I'm playing around a bit with the HTML5 <audio> tag and I noticed some strange behaviour that has to do with the currentTime attribute.

I wanted to have a local audio file played and let the timeupdate event detect when it finishes by comparing the currentTime attribute to the duration attribute.

This actually works pretty fine if I let the song play from the beginning to the end - the end of the song is determined correctly.

However, changing the currentTime manually (either directly through JavaScript or by using the browser-based audio controls) results in the API not giving back the correct value of the currentTime anymore but seems to set it some seconds ahead of the position that's actually playing.

(These "some seconds" ahead are based on Chrome, Firefox seems to completely going crazy which results in the discrepancy being way bigger.)

A little jsFiddle example about the problem: http://jsfiddle.net/yp3o8cyw/2/

Can anybody tell me why this happens - or did I just not getting right what the API should do?

P.S.: I just noticed this actually only happens with MP3-encoded files, OGG files are totally doing fine.

  • I'm running smack up to this exact issue. I have only had a problem with "long" mp3s, the longer, the more unreliable the currentTime property becomes when skipping forward and backwards. This is a real problem for me. Have you ever been able to solve it with mp3s? Jun 4, 2016 at 21:57
  • 1
    As mentioned in a comment below the accepted answer: You can use alternative JavaScript techniques that do the decoding of the MP3 file instead of relying on HTML5 audio. Aurora.js did a great job for me. (github.com/audiocogs/aurora.js)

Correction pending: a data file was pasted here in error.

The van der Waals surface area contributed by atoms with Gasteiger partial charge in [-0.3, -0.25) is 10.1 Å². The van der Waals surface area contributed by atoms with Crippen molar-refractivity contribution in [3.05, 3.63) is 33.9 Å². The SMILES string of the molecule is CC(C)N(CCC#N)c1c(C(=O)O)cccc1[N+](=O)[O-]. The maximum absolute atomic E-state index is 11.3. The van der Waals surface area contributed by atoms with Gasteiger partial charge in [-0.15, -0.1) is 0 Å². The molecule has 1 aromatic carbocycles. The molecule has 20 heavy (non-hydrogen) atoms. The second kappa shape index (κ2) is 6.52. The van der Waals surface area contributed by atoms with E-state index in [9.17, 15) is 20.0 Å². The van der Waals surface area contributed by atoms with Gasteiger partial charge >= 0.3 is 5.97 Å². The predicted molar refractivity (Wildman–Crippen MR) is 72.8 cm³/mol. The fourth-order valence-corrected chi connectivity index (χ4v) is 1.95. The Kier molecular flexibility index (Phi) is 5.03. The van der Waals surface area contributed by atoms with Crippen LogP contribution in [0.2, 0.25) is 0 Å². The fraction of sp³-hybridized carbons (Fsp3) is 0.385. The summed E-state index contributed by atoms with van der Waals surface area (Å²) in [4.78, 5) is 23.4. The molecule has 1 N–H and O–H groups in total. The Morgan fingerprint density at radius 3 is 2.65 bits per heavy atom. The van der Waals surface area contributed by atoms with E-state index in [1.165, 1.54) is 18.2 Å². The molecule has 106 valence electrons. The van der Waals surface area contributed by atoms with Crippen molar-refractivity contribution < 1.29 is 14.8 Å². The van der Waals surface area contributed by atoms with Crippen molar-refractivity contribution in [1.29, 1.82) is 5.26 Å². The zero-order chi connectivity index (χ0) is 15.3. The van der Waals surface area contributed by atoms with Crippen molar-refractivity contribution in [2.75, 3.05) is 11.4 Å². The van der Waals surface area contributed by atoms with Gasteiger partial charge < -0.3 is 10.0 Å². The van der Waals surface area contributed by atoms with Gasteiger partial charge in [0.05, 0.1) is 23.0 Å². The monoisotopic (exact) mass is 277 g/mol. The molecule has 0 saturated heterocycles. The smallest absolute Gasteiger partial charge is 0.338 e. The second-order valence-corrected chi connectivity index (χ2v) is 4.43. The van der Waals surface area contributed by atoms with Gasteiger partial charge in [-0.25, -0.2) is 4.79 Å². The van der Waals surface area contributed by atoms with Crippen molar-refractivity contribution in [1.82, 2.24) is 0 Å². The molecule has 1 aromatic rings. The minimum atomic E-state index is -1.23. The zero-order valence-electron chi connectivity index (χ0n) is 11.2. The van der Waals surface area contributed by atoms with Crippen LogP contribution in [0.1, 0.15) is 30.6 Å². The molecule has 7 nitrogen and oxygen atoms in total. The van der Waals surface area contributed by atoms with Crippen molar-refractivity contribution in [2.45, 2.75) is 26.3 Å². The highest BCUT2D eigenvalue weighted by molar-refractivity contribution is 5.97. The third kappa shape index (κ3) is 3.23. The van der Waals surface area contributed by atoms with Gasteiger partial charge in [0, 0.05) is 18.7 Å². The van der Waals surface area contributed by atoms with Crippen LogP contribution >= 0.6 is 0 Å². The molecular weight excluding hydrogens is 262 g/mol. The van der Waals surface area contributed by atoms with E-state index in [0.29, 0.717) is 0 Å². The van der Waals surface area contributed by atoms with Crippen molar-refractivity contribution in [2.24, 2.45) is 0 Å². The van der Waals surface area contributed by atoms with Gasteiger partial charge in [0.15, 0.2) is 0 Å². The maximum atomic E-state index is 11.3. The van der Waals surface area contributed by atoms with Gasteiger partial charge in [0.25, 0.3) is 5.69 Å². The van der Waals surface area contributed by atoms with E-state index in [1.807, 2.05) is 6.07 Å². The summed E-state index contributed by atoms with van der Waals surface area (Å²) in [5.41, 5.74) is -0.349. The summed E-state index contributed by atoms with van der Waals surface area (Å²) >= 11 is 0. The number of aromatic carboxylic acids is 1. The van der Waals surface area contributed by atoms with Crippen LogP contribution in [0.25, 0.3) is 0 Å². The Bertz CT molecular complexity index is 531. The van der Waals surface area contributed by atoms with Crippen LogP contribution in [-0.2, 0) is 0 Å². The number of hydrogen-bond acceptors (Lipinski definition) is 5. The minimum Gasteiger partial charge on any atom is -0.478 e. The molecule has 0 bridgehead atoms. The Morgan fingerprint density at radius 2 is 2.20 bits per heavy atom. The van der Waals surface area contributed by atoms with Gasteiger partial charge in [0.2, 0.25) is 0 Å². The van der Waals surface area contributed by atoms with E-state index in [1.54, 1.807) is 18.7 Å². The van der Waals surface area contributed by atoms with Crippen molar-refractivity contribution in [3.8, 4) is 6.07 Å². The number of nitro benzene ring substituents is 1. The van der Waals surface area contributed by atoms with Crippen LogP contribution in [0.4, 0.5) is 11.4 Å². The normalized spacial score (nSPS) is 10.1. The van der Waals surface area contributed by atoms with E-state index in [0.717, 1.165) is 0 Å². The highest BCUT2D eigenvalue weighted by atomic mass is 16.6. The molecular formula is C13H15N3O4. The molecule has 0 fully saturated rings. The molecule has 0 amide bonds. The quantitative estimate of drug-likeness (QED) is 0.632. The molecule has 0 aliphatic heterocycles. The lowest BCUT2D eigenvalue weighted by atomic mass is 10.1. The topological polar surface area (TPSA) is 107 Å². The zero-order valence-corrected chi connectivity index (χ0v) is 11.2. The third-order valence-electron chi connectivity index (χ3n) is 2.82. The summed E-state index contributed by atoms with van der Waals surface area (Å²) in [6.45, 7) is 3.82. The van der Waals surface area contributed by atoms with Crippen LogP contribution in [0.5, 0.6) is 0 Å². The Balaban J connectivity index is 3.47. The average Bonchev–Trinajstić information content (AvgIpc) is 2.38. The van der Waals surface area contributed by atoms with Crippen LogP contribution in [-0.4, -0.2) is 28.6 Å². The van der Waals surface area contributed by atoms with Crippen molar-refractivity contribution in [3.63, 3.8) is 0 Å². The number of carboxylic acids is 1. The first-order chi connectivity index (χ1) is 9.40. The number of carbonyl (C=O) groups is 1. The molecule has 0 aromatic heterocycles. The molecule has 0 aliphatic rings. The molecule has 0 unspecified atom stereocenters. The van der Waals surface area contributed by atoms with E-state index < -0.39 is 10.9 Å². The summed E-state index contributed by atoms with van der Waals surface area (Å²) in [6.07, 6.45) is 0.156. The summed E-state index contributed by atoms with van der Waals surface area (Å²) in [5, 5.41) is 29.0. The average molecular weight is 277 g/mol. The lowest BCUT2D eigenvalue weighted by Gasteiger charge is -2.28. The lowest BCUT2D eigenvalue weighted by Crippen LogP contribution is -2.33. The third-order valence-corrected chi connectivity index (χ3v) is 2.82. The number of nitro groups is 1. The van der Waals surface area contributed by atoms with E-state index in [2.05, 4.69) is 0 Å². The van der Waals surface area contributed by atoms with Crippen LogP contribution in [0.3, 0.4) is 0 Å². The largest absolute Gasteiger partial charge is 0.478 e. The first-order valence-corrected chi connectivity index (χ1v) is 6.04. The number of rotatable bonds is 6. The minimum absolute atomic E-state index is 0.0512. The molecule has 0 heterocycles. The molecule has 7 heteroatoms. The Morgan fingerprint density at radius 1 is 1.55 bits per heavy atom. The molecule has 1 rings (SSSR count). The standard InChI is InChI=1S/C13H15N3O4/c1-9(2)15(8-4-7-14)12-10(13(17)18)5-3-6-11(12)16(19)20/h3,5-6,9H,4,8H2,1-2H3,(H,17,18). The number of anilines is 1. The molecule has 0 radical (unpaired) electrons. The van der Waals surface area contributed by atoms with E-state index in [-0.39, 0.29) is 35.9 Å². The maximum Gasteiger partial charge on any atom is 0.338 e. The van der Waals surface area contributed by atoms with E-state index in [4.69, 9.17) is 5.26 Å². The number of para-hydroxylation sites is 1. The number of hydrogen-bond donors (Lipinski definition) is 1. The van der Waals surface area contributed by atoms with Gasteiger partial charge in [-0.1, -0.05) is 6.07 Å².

– Loilo
    Jun 5, 2016 at 15:10
  • Thanks Loilo, I'll check out aurora. Jun 6, 2016 at 15:11

2 Answers 2


After hours of battling this mysterious issue, I believe I have figured out what is going on here. This is not a question of .ogg vs .mp3, this is a question of variable vs. constant bitrate encoding on mp3s (and perhaps other file types).

I cannot take the credit for discovering this, only for scouring the interwebs. Terrill Thompson, a gentlemen and scholar, wrote a detailed article about this problem back on February 1st, 2015, which includes the following excerpt:

Variable Bit Rate (VBR) uses an algorithm to efficiently compress the media, varying between low and high bitrates depending on the complexity of the data at a given moment. Constant Bit Rate (CBR), in contrast, compresses the file using the same bit rate throughout. VBR is more efficient than CBR, and can therefore deliver content of comparable quality in a smaller file size, which sounds attractive, yes?

Unfortunately, there’s a tradeoff if the media is being streamed (including progressive download), especially if timed text is involved. As I’ve learned, VBR-encoded MP3 files do not play back with dependable timing if the user scrubs ahead or back.

I'm writing this for anyone else who runs into this syncing problem (which makes precise syncing of audio and text impossible), because if you do, it's a real nightmare to figure out what is going on.

My next step is to do some more testing, and finally to figure out an efficient way to convert all my .mp3s to constant bit rate. I'm thinking FFMPEG may be able to help, but I'll explore that in another thread. Thanks also to Loilo for originally posting about this issue and Brad for the information he shared.